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Breaking the Taboo: How to Ask About Money

Groundswell: Oral History for Social Change

Thursday, October 20, 2016 from 2:15 PM to 3:30 PM (EDT)

Breaking the Taboo: How to Ask About Money

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There are a maximum of 8 spots available for this PSN Video Chat. We ask participants to make a sliding scale donation of $3-$10 to reserve your spot. Your donation will help us continue to organize and offer these chats in the future! Groundswell Members participate for free in PSN Chats. To join Groundswell and get your "promo" code, visit: http://www.oralhistoryforsocialchange.org/join/
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Event Details

Breaking the Taboo: How to Ask About Money

October 20th, 1-2:15 PM EST

Oral history interviews are spaces where we get to ask questions that might otherwise be off limits, but some taboos are hard to break. Talking candidly about money can be transformative for social justice oral history work, but can also be traumatic for some depending on their cultural, familial, or even personal history and experiences with money. Talking about money can help us to develop collaborative analyses of structural oppression, but it's not easy to do, especially across lines of difference -- race, class, age and others. In this chat we will develop strategies and best practices for talking about money in an oral history interview. We welcome those with lots of experiences doing this and those who want to work on their skills in this area.

 

Amy Starecheski is a cultural anthropologist and oral historian whose research focuses on the use of oral history in social movements and the politics of urban property. She is the Co-Director of the Oral History MA Program at Columbia University. She consults and lectures widely on oral history education and methods, and is co-author of the Telling Lives Oral History Curriculum Guide. She was a lead interviewer on Columbia’s September 11, 2001 Narrative and Memory Project, for which she interviewed Afghans, Muslims, Sikhs, activists, low-income people, and the unemployed.  Starecheski is a member of the Core Working Group for Groundswell: Oral History for Social Change, where she facilitates the Practitioner Support Network. She received a PhD in cultural anthropology from the CUNY Graduate Center, where she was a Public Humanities Fellow. Her book, Ours to Lose: When Squatters Became Homeowners in New York City, is forthcoming in November, 2016 from the University of Chicago Press.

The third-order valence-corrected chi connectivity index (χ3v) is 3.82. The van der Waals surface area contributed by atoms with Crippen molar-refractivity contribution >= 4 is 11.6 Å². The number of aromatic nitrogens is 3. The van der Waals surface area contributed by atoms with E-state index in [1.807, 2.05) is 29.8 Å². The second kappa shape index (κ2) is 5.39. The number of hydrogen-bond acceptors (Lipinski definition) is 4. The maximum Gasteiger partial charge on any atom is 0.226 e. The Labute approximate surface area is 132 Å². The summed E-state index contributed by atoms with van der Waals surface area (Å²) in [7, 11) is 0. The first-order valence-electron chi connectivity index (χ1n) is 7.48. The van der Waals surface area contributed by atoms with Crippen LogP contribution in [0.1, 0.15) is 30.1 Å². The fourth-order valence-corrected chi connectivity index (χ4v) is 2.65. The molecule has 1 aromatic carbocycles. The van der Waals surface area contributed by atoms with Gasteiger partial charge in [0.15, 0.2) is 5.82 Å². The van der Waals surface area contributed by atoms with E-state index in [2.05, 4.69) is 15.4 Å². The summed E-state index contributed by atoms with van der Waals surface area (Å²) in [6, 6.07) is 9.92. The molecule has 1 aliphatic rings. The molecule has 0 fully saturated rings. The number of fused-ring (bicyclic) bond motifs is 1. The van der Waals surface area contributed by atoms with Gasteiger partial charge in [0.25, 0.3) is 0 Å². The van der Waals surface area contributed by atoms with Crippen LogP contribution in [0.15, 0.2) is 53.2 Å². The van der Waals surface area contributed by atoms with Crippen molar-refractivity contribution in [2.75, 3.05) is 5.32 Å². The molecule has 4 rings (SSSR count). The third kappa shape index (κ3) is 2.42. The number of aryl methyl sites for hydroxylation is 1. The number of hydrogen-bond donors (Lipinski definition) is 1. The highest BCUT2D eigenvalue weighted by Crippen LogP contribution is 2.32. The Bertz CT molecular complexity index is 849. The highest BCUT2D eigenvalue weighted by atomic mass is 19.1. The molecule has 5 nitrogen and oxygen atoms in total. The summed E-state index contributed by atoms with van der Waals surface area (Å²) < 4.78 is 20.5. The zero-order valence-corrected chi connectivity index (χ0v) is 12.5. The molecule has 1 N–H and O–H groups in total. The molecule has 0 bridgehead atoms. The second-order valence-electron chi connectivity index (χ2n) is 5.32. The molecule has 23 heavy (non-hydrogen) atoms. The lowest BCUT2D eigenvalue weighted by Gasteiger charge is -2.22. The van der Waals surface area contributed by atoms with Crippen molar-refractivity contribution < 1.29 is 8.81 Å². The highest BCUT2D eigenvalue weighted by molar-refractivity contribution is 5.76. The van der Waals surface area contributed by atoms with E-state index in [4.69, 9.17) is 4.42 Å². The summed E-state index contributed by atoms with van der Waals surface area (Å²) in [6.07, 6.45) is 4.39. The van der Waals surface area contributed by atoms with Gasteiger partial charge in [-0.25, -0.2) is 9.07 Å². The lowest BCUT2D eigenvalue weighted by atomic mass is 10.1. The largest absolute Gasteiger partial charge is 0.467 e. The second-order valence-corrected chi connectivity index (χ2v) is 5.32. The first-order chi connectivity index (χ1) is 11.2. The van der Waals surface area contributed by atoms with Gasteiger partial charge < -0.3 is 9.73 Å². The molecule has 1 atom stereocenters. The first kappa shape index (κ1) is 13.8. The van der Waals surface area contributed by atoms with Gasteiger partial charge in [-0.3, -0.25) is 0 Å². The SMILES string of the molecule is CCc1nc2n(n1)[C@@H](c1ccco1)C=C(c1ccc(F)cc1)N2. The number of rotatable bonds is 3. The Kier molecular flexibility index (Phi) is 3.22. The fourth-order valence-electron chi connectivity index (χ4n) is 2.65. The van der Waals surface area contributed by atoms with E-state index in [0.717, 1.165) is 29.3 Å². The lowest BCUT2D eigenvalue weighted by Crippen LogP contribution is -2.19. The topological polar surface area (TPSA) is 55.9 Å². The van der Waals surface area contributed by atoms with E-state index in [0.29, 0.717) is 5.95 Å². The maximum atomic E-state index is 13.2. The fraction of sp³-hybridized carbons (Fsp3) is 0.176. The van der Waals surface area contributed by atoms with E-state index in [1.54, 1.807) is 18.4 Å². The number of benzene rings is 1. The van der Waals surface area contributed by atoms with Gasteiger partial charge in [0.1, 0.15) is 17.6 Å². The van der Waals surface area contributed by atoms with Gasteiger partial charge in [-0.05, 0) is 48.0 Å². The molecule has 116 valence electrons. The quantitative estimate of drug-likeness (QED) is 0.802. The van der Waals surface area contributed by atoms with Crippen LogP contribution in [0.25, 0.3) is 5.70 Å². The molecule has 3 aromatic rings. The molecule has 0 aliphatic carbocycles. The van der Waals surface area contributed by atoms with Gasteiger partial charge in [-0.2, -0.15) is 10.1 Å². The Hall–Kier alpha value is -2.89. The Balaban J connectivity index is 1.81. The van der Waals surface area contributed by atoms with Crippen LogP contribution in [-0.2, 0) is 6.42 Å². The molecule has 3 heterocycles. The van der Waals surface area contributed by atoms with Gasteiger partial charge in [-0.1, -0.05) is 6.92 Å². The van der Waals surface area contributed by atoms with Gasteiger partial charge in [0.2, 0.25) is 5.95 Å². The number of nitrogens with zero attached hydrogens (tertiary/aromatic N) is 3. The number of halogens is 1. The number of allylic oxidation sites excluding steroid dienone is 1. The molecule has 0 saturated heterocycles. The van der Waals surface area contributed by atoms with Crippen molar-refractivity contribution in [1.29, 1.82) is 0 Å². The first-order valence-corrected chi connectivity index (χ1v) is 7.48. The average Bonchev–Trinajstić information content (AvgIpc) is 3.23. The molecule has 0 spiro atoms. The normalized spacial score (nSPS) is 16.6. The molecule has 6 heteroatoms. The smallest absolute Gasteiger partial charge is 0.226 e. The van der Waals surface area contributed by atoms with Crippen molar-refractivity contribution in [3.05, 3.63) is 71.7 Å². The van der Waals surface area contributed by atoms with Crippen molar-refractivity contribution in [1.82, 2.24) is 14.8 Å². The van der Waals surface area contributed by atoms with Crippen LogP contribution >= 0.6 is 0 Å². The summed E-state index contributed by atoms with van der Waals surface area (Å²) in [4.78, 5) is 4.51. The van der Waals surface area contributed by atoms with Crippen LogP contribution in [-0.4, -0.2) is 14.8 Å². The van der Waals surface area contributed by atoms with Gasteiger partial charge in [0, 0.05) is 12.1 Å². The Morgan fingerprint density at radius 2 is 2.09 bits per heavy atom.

Amanda Hart is a Financial Capabilities lead program associate (and self-titled “Economic Empowerment Coach”) with Metropolitan Family Service, a Portland, OR-based non-profit whose mission is to help people move beyond the limitations of poverty, inequity and social isolation. Her work is part of a larger collaborative of culturally-specific and responsive non-profit partners whose focus is to develop more impactful, meaningful service by working closely together in one specified community. This community of focus, the David Douglas School District, has a wide range of immigrant and refugee populations represented and over 60 different languages spoken. Amanda recently transitioned into this financial role after working for several years within the David Douglas community school programs, so she is excited to use her relationships in the community to find thoughtful, inclusive, and connective ways to talk to people about money

Have questions about Breaking the Taboo: How to Ask About Money? Contact Groundswell: Oral History for Social Change
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When

Thursday, October 20, 2016 from 2:15 PM to 3:30 PM (EDT)


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Organizer

Groundswell: Oral History for Social Change

Groundswell: Oral History for Social Change is an emerging and dynamic network of oral historians, activists, cultural workers, community organizers, and documentary artists.  We use oral history and narrative in creative, effective and ethical ways to support movement building and transformative social change.  Groundswell’s mission is to build the creativity and power of social justice movements by providing mutual support, training, and resources in the practice of grassroots oral history.

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